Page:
a possibly useful distinction I wish I had thought of sooner…

I’m not quite sure where it came from, but it occurred to me the other day that, when talking to my children, it might be a good idea to replace the admonition "Don’t forget" with "Remember." 

Why not replace the negative with the positive whenever possible?

Or maybe I should practice what I preach and never say either.

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12 thoughts on “a possibly useful distinction I wish I had thought of sooner…

  1. Okay, You have inspired me. I am going to try to positive for a whole day (with my kids, don’t think it’s possible with my husband). Will let you know what happens.

  2. This is a wise little post.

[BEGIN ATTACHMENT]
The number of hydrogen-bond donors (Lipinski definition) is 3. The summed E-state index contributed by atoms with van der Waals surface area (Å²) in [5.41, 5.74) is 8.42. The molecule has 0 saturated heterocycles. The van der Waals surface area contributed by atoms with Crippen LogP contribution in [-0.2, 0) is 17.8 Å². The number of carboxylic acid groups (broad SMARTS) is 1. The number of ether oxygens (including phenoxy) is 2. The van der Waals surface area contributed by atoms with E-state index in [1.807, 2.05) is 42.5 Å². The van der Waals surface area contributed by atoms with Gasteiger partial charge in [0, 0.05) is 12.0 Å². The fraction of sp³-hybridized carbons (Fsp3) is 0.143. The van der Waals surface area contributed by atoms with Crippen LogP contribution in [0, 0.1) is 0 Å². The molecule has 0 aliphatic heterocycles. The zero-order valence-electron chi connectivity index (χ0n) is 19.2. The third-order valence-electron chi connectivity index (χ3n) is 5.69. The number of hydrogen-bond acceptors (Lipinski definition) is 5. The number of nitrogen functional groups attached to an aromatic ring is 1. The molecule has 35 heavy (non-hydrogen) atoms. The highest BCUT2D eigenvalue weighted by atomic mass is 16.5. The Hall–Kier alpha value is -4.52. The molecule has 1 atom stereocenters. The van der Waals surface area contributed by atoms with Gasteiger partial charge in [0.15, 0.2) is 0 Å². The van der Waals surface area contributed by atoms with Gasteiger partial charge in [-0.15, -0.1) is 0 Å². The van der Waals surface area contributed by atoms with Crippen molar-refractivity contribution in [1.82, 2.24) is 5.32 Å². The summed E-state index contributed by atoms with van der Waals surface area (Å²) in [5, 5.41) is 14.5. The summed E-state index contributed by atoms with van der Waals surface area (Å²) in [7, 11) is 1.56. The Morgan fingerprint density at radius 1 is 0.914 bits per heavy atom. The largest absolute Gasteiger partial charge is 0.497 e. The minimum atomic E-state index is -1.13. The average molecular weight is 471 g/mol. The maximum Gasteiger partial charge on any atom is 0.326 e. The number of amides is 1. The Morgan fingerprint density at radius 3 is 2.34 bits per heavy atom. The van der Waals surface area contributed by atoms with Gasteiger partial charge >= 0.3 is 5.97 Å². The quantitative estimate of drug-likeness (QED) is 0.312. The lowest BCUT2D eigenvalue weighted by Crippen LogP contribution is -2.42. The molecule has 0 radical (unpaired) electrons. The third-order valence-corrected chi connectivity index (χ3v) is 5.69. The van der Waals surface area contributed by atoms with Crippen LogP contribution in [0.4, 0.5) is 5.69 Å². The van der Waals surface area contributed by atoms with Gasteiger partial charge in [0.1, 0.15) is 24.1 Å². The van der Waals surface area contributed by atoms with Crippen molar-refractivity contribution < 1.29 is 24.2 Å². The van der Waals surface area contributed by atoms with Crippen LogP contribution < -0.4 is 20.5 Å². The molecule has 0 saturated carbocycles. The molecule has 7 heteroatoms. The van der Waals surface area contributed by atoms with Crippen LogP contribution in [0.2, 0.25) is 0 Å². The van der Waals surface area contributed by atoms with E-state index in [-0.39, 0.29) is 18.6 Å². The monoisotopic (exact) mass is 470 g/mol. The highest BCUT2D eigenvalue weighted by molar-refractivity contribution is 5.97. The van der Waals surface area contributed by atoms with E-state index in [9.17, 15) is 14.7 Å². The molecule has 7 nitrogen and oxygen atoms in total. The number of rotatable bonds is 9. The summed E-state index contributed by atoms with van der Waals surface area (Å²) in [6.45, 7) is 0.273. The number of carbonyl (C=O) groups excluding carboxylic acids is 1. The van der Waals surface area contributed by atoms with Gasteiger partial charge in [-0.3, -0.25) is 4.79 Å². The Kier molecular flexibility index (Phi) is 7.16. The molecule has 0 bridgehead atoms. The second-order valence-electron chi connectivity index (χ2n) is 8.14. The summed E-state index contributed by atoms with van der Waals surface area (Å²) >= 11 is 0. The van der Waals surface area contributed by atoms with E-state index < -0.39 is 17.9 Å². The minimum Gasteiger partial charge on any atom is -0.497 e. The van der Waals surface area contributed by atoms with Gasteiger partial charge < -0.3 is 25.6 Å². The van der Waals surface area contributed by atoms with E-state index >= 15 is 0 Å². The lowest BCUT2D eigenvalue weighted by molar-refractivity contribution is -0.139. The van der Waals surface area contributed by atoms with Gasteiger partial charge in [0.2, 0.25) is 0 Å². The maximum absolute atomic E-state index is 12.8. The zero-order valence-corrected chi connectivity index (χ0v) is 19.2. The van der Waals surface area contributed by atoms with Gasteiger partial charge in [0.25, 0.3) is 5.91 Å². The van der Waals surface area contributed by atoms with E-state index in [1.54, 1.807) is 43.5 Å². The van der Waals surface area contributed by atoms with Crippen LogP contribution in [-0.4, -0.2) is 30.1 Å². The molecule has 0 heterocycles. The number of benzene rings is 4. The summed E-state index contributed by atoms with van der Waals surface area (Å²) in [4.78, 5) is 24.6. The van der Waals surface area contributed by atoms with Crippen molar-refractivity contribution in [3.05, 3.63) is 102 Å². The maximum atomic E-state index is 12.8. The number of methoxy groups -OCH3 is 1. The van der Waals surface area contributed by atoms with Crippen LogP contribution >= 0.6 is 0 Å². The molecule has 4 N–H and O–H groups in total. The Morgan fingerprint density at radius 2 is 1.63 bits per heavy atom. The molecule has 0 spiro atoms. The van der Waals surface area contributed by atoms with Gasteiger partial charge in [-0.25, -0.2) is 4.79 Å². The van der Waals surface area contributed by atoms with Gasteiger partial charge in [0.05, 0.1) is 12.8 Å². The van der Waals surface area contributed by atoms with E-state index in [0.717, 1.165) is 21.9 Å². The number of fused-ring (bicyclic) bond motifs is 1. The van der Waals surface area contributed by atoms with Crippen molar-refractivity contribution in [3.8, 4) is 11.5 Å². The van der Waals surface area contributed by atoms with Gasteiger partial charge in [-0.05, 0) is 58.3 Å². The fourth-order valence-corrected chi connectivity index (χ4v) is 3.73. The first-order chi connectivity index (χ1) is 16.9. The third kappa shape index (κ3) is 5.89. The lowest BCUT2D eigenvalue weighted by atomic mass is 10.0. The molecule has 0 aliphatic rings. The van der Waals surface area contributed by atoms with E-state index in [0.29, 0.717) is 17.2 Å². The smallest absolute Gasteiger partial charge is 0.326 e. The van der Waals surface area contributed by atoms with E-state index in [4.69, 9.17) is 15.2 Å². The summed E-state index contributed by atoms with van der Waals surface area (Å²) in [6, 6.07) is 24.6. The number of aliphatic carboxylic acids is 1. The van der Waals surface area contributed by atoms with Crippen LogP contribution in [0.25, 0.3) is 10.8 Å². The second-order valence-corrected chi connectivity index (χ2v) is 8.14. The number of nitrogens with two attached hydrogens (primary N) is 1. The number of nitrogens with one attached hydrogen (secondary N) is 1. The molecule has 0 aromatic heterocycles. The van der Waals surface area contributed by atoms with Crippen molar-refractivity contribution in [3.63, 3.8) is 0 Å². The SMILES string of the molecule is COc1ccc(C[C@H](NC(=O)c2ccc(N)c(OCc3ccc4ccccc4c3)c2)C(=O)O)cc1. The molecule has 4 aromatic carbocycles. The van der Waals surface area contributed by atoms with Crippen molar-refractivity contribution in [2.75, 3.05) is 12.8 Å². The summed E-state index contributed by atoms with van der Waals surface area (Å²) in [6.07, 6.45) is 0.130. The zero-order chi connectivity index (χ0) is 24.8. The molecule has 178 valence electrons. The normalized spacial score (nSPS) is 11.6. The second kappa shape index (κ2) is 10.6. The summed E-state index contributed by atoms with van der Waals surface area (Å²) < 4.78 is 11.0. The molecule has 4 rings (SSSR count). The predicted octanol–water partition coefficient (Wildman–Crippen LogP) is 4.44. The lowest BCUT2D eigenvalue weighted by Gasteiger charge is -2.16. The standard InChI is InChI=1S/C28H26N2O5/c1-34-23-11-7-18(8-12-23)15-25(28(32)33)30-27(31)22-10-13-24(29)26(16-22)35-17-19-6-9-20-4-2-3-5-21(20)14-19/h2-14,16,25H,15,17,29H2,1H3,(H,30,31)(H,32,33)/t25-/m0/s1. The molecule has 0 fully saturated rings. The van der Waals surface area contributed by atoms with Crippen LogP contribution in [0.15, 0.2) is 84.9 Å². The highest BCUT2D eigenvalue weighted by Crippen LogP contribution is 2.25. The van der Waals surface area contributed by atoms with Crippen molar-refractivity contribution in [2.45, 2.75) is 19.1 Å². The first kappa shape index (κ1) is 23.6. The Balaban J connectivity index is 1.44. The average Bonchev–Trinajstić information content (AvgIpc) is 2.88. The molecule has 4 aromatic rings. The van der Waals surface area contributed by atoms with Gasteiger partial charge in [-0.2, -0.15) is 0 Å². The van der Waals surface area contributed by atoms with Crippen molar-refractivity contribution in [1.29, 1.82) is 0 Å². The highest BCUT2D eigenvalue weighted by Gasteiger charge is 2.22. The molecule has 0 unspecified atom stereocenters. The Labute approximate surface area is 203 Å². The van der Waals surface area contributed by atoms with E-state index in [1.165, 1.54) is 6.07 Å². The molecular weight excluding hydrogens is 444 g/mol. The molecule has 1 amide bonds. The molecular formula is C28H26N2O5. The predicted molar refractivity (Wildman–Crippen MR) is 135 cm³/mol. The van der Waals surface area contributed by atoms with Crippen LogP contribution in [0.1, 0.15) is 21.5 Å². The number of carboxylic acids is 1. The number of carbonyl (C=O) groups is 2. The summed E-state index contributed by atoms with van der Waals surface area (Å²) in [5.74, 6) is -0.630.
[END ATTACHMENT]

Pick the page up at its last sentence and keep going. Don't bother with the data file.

Hmm. Do I say “don’t forget” more often? I’m so unconscious, I’m not really sure. I think I’m more likely to say “Did you bring in the trash cans?” or “Do you have your lunch money?” It probably doesn’t matter what I say, as all such utterances are viewed as nagging. Which would be where the “never say either” part would probably come in handy.
    Anyway, I guess before I can focus on the worthy goal of being more positive, I should focus on just being more aware.

  3. Here’s why I’m a bad person: I read that, and then I thought, “Yeah, or my f-ing family could just remember shit by themselves without me having to tell them.”
    I’ll work on it.

  4. I’ll have to give it a try. Leaving a note taped to the fridge, microwave or any other feeding trough isn’t working ….

  5. I think “remember” has a better chance of working, because it tells the kid (or me, myself) *what* to do. I should apply this to, “Don’t do THAT!”
    On your ongoing theme: This morning I had the idea of having X set her own timer for her morning tasks, ticked off her list.Right now, I spend the whole morning saying, “Have you…?” She has her list already, just never looks at it! She is fascinated enough with her first cell phone that this might work. Wish us luck!

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